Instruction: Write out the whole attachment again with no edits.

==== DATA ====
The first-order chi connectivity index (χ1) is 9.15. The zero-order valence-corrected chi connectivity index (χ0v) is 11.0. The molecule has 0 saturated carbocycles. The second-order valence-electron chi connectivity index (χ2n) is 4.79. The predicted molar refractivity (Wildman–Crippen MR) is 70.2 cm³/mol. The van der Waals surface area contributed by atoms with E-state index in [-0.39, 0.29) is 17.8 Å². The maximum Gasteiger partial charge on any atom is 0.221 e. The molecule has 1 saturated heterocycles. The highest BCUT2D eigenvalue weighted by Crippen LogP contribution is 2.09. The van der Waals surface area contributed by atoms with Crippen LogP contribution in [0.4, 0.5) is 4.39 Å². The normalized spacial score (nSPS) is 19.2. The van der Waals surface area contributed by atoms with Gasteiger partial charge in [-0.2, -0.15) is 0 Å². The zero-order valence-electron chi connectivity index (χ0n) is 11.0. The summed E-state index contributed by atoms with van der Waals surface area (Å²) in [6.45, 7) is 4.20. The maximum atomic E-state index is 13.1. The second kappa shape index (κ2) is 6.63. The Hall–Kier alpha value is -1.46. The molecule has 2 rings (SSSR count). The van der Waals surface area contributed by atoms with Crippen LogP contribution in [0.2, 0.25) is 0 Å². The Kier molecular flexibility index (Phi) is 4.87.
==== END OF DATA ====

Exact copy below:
The first-order chi connectivity index (χ1) is 9.15. The zero-order valence-corrected chi connectivity index (χ0v) is 11.0. The molecule has 0 saturated carbocycles. The second-order valence-electron chi connectivity index (χ2n) is 4.79. The predicted molar refractivity (Wildman–Crippen MR) is 70.2 cm³/mol. The van der Waals surface area contributed by atoms with E-state index in [-0.39, 0.29) is 17.8 Å². The maximum Gasteiger partial charge on any atom is 0.221 e. The molecule has 1 saturated heterocycles. The highest BCUT2D eigenvalue weighted by Crippen LogP contribution is 2.09. The van der Waals surface area contributed by atoms with Crippen LogP contribution in [0.4, 0.5) is 4.39 Å². The normalized spacial score (nSPS) is 19.2. The van der Waals surface area contributed by atoms with Gasteiger partial charge in [-0.2, -0.15) is 0 Å². The zero-order valence-electron chi connectivity index (χ0n) is 11.0. The summed E-state index contributed by atoms with van der Waals surface area (Å²) in [6.45, 7) is 4.20. The maximum atomic E-state index is 13.1. The second kappa shape index (κ2) is 6.63. The Hall–Kier alpha value is -1.46. The molecule has 2 rings (SSSR count). The van der Waals surface area contributed by atoms with Crippen LogP contribution in [0.2, 0.25) is 0 Å². The Kier molecular flexibility index (Phi) is 4.87.